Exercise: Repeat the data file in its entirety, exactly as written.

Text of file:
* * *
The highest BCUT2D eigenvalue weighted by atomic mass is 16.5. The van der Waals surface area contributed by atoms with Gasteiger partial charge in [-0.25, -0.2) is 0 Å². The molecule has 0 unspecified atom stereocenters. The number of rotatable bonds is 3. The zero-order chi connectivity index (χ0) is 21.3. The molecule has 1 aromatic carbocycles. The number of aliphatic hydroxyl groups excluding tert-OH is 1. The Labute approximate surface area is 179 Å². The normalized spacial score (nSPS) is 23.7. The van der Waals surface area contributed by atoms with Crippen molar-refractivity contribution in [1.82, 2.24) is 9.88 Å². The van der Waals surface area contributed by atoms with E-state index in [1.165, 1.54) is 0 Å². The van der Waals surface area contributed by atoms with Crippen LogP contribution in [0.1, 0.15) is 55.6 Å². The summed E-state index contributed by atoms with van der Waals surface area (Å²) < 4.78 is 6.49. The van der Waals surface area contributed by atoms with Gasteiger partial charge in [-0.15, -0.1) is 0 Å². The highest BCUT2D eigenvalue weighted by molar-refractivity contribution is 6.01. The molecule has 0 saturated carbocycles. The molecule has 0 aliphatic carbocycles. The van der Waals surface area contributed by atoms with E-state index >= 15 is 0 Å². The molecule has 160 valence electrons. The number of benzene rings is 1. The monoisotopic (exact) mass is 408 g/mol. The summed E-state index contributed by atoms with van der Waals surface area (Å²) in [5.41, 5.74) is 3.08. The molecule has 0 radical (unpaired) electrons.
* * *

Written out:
The highest BCUT2D eigenvalue weighted by atomic mass is 16.5. The van der Waals surface area contributed by atoms with Gasteiger partial charge in [-0.25, -0.2) is 0 Å². The molecule has 0 unspecified atom stereocenters. The number of rotatable bonds is 3. The zero-order chi connectivity index (χ0) is 21.3. The molecule has 1 aromatic carbocycles. The number of aliphatic hydroxyl groups excluding tert-OH is 1. The Labute approximate surface area is 179 Å². The normalized spacial score (nSPS) is 23.7. The van der Waals surface area contributed by atoms with Crippen molar-refractivity contribution in [1.82, 2.24) is 9.88 Å². The van der Waals surface area contributed by atoms with E-state index in [1.165, 1.54) is 0 Å². The van der Waals surface area contributed by atoms with Crippen LogP contribution in [0.1, 0.15) is 55.6 Å². The summed E-state index contributed by atoms with van der Waals surface area (Å²) < 4.78 is 6.49. The van der Waals surface area contributed by atoms with Gasteiger partial charge in [-0.15, -0.1) is 0 Å². The highest BCUT2D eigenvalue weighted by molar-refractivity contribution is 6.01. The molecule has 0 saturated carbocycles. The molecule has 0 aliphatic carbocycles. The van der Waals surface area contributed by atoms with E-state index >= 15 is 0 Å². The molecule has 160 valence electrons. The number of benzene rings is 1. The monoisotopic (exact) mass is 408 g/mol. The summed E-state index contributed by atoms with van der Waals surface area (Å²) in [5.41, 5.74) is 3.08. The molecule has 0 radical (unpaired) electrons.